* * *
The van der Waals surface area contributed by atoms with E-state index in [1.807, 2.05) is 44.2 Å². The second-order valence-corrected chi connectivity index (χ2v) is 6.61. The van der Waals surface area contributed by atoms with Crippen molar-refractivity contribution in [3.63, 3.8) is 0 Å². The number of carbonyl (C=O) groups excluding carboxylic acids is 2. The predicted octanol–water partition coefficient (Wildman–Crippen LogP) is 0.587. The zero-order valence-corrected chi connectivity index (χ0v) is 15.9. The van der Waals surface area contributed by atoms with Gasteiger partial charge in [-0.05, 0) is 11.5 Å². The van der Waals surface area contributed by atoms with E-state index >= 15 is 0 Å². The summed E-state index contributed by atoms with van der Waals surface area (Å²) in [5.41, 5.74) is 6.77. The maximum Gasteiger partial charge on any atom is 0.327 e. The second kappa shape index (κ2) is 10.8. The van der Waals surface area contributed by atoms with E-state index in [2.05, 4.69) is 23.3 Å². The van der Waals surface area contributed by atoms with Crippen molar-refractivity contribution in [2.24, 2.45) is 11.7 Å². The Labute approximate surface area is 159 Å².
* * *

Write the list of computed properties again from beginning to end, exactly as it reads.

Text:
The van der Waals surface area contributed by atoms with E-state index in [1.807, 2.05) is 44.2 Å². The second-order valence-corrected chi connectivity index (χ2v) is 6.61. The van der Waals surface area contributed by atoms with Crippen molar-refractivity contribution in [3.63, 3.8) is 0 Å². The number of carbonyl (C=O) groups excluding carboxylic acids is 2. The predicted octanol–water partition coefficient (Wildman–Crippen LogP) is 0.587. The zero-order valence-corrected chi connectivity index (χ0v) is 15.9. The van der Waals surface area contributed by atoms with Gasteiger partial charge in [-0.05, 0) is 11.5 Å². The van der Waals surface area contributed by atoms with E-state index >= 15 is 0 Å². The summed E-state index contributed by atoms with van der Waals surface area (Å²) in [5.41, 5.74) is 6.77. The maximum Gasteiger partial charge on any atom is 0.327 e. The second kappa shape index (κ2) is 10.8. The van der Waals surface area contributed by atoms with E-state index in [2.05, 4.69) is 23.3 Å². The van der Waals surface area contributed by atoms with Crippen molar-refractivity contribution in [2.24, 2.45) is 11.7 Å². The Labute approximate surface area is 159 Å².